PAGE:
Monday, July 1, 2013

Cake Pops

Cake pops. AKA Cake Truffles. AKA AMAZING! If you haven't had them, you are in for a completely delectable treat! Ok. Something you need to know about me: I am a mild chocoholic. Soooo you could make these cake pops with just about any kind of cake/frosting combination, but with me--it's gotta be chocolate. Now you can use boxed cake, I suppose, but PLEASE make your frosting. It is soooo fresh and tasty, really easy to do, and doesn't have a crazy amount of chemicals to preserve it. With my chocolate cake truffles, I like to use cream cheese frosting. It adds just the right balance of sweetness and richness.
Beat together the following:
3 Tablespoons cream cheese (softened)
3 Tablespoons butter (softened)
1 1/2 c powdered sugar
1 1/2 Tablespoons milk

You will also need two layers of your favorite chocolate cake.

This may sound like overkill, but I actually weighed my cake. It came to 2 pounds and 5 ounces. Since the ratio of frosting to cake is fairly important, I figure that my slightly obsessive behavior will help you sub different recipes of cake with the same results. If your two layers weigh less than that, then DON'T put all of the frosting into the mix.

Step one. Crumble your cake. Tear off a chunk (I usually do a quarter of a layer at a time) and just rub it between your hands. Make sure all of the crumbs are about equal in texture. Big pieces will make your balls crumble....

Plop your frosting on top. (If your cakes were smaller, then try adding half to three quarters, stir it together and then add a bit more as needed.)

Now, you could use a spoon to get started, but honestly the best tool for mixing in the frosting are your 5-10 digits. If you are worried about your mani, this recipe probably isn't for you, but give it a try anyways. You'll thank me later. Your hands are washable :-)
Make sure you get the frosting worked evenly throughout the cake to bind it together.

Texture check: When you pick up a palm-full of your mixture and give it a little squeeze, it should just stick together. If it is too dry, add more frosting (or if you used up all of your frosting, a teaspoon of milk). If it feels squishy, you put in a little too much frosting. There are two ways I can think of to fix this problem.

FIX #1: MAKE MORE CAKE! You can always freeze what you don't use now for later! Or just help yourself to a nice, warm piece drizzled with melted chocolate and a cup of milk (or tea, as you prefer)...

FIX #2: crush some oreo cookies (without filling). Sprinkle in the crumbs to help absorb some of the frosting...

Crisis averted. Now on with the instructions. Scoop a golf ball sized amount into your hand. Do you have a cookie scoop? Use it. They will all be the same size! Gently press the crumbs into a ball and roll it in your palm. You will get messy. It helps to wash your hands every now and again to keep the sticking to a minimal.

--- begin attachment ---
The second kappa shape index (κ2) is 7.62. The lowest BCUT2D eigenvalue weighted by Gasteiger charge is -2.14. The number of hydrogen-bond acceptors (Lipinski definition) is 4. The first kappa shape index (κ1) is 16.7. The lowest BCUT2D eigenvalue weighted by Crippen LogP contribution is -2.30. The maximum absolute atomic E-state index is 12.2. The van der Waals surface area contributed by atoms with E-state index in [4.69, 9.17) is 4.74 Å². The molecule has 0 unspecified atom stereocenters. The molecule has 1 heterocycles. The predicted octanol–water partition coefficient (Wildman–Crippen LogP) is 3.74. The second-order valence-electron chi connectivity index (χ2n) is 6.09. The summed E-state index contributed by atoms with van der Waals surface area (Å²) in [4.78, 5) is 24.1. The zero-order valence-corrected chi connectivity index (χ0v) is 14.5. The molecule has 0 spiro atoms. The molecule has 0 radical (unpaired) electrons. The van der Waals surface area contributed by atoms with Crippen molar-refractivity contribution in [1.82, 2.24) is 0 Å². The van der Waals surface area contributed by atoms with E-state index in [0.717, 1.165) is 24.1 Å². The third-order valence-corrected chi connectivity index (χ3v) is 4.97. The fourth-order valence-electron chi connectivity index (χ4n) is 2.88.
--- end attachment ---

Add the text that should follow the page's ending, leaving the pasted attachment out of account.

Place the finished balls on a sheet of waxed paper on a tray. Chill. The balls, I mean. Well, you could chill while they chill. Remember that big piece of cake I mentioned before? Yum...

Usually 10-15 minutes in the freezer will do the trick. If using the fridge, it will take longer...

Now it is time to decide how to present your truffles or pops. We went with the pop. Everything is better on a stick, right? To make a pop, dip one end of the lolly stick into your melted chocolate.
OH MY GOODNESS. I forgot the melted chocolate. You will also need to melt some candy coating. My choice? Ghirardelli double chocolate candy melting bars. They come in HUGE bars that you just break off a big chunk and melt. Soooooo good. We get ours from Sam's Club. If you don't want to go top of the line, you can find Wilton candy melts in most craft stores or even Walmart. They come in a variety of flavors and colors.

Okay. Back on track here. Dip one end of the lolly stick in the chocolate, about a half an inch deep. Gently push into your chilled truffle balls as you can see above. Let the coating harden. It will hold the truffle on the stick.

Dip the ball into the chocolate like so. After making sure you have it covered thoroughly, tap the stick on the side of the bowl. It will help the excess coating drip off. Don't hit too hard or the candy coating won't be the only thing that falls in the bowl...

You can leave it just as is, OR you can now roll the coated ball in some sort of topping. We have used toffee, oreo, coconut, sprinkles... It makes them so pretty!

I like to just stick the finished pieces back on the wax paper to dry. They look a little like caramel apples to me. But you could poke holes in styrofoam and dry them right side up.

Upside down is easier...

Voila! C'est magnifique, oui?

So now that I have you drooling a little, go give it a try! I will be happy to answer questions if you have them!
This post was brought to you by Amanda Doster

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